Yes, cannabis has medical value for some people. And yes, the sustained effort of the federal government to make medical cannabis research as difficult as possible is a national disgrace.
And then, on the other hand, there’s this, from a report of the Colorado State Auditor:
As of October 2012, a total of 903 physicians had recommended medical marijuana for the 108,000 patients holding valid red cards. Twelve physicians recommended medical marijuana for 50 percent of those patients, including one physician with more than 8,400 patients on the Registry.
Some physicians have recommended what appear to be higher-than-reasonable amounts of medical marijuana. In one case, a physician recommended 501 plants for a patient. In another case, a physician recommended 75 ounces of useable marijuana for the patient.
Do the arithmetic on 8400 patients for one physician. Assume a 50 40-hour workweeks and zero time spent on administrative tasks. That’s a little bit less than 15 minutes per customer. Medical practice? No. Just dope dealing.
Three percent of all the adults in Colorado have “red cards.” And the folks cultivating 500 plants or buying 75 ounces aren’t just supplying themselves.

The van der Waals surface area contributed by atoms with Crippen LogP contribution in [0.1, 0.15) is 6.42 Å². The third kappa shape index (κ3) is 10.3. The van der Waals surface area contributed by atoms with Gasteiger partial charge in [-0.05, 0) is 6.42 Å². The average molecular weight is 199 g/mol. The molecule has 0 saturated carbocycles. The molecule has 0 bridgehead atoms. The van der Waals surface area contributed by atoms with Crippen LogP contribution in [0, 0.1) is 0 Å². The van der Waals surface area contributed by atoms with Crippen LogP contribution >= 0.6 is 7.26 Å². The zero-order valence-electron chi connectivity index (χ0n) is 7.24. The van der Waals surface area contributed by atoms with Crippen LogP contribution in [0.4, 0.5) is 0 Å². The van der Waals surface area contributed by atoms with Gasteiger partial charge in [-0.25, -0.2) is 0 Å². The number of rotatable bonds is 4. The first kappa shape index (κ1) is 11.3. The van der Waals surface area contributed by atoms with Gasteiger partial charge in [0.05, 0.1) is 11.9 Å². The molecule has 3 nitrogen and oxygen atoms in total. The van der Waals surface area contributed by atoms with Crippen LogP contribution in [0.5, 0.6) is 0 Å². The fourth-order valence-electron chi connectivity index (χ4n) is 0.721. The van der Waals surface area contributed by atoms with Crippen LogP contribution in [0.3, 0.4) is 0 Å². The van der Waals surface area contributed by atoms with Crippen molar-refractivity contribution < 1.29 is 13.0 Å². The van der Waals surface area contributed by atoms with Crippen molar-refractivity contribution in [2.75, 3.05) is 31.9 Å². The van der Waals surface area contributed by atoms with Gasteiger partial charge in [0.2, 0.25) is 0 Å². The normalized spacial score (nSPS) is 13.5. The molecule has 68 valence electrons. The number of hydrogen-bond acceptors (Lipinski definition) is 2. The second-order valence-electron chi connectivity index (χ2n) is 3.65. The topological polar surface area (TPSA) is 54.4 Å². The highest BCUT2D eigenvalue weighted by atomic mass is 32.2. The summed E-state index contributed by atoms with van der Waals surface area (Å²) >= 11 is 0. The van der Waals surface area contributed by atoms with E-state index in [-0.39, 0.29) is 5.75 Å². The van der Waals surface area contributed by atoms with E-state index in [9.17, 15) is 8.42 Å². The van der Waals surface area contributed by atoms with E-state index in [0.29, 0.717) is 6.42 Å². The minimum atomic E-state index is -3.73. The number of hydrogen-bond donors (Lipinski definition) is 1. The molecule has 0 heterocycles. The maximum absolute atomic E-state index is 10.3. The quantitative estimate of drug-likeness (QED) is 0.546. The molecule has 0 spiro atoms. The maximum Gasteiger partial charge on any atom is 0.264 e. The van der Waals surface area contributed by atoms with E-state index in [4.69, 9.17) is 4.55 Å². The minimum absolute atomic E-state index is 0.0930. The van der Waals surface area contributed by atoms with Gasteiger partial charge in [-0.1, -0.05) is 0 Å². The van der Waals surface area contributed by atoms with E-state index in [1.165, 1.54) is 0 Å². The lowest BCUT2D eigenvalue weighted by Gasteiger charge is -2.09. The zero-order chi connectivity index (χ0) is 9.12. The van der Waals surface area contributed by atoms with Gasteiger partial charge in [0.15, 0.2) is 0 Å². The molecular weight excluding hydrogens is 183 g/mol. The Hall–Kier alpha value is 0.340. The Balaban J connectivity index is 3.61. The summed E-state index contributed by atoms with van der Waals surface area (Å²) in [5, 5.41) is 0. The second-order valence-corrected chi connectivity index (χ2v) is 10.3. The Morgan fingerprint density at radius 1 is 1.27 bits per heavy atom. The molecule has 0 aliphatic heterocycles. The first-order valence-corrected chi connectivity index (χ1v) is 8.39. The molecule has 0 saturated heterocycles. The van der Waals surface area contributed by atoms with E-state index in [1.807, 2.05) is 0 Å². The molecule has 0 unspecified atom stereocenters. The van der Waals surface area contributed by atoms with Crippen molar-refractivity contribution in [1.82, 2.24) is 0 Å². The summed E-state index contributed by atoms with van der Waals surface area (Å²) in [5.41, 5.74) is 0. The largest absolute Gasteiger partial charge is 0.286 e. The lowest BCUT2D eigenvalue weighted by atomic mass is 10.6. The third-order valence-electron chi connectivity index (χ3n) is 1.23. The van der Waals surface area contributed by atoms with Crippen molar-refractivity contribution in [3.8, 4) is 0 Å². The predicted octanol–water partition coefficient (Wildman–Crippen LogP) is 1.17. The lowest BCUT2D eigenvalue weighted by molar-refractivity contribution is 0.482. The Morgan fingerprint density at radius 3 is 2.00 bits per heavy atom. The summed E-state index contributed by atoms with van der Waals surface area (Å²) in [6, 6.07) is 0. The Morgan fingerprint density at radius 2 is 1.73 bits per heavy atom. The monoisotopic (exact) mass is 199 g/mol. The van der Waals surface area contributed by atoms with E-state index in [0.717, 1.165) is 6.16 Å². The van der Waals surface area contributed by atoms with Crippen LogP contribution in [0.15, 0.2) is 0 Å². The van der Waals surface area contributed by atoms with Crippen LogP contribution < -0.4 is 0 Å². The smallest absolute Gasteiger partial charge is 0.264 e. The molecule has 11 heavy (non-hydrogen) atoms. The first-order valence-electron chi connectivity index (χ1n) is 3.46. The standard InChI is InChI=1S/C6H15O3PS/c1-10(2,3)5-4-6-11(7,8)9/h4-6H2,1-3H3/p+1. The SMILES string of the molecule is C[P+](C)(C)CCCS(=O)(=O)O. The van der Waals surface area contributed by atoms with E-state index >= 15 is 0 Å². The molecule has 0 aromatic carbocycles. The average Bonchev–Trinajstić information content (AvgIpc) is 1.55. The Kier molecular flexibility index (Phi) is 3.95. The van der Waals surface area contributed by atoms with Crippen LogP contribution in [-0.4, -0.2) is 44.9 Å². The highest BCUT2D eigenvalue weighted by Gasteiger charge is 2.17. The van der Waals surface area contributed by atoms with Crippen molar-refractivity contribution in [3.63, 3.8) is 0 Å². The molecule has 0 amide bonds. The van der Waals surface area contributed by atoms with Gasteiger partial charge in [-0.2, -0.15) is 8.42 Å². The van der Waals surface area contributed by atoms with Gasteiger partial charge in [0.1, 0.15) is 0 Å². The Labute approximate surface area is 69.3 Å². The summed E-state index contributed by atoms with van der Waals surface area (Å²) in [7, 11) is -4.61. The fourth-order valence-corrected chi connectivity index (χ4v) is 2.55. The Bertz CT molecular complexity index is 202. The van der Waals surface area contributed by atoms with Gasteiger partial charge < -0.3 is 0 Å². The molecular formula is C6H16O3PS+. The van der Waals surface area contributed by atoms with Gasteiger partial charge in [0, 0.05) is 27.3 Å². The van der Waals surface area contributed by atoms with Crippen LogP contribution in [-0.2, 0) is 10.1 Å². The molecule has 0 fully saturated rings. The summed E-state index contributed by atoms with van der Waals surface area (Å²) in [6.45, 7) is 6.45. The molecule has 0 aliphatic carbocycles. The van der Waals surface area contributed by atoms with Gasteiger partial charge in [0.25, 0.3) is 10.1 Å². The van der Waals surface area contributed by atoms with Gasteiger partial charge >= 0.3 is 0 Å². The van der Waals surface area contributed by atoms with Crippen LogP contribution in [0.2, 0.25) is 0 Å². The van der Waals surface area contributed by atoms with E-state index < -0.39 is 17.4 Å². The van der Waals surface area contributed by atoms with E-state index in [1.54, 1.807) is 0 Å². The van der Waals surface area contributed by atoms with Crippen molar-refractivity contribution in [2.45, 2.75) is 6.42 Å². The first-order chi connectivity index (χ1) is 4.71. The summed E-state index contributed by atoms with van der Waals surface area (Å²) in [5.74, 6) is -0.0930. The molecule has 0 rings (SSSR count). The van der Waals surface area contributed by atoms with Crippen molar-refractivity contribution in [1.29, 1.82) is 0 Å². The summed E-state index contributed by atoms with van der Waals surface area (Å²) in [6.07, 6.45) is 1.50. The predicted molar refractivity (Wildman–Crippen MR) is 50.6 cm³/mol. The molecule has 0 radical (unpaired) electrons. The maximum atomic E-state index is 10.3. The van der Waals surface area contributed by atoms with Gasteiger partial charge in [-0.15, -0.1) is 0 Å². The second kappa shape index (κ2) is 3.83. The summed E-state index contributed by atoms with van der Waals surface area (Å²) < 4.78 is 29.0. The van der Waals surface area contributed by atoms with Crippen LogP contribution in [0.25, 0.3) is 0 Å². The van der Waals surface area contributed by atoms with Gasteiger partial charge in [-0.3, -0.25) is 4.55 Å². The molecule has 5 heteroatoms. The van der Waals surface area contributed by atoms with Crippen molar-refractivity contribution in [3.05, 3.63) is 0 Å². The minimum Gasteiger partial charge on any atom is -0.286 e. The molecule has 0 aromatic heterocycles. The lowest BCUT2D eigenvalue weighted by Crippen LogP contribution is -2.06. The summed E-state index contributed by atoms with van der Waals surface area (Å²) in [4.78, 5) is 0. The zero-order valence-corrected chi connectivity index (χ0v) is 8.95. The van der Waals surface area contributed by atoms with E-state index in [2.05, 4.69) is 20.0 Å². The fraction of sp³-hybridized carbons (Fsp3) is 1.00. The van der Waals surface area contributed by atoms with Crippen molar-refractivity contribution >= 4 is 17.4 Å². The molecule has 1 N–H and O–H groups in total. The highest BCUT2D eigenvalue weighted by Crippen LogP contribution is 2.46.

There are places where “medical marijuana” is not a joke in rather poor taste: pretty much any state east of the Rockies. But in California and Colorado the odor of fraud is as strong as the odor of skunkweed.
The strategy of using quasi-medical legalization as a means of normalizing consumption and moving the political acceptability of full commercial legalization has been a great success; apparently most voters either have short memories (of when they were being assured that “medical marijuana” was all about the patients and had nothing to do with full-on legalization) or don’t mind being bullshat in a good cause. And I’m not unhappy with the outcome. Nor am I naive about political tactics: Bismarck was right about laws and sausages.
Still, the whole deal – and especially the role of the “kush docs” – makes me a little sick to my stomach.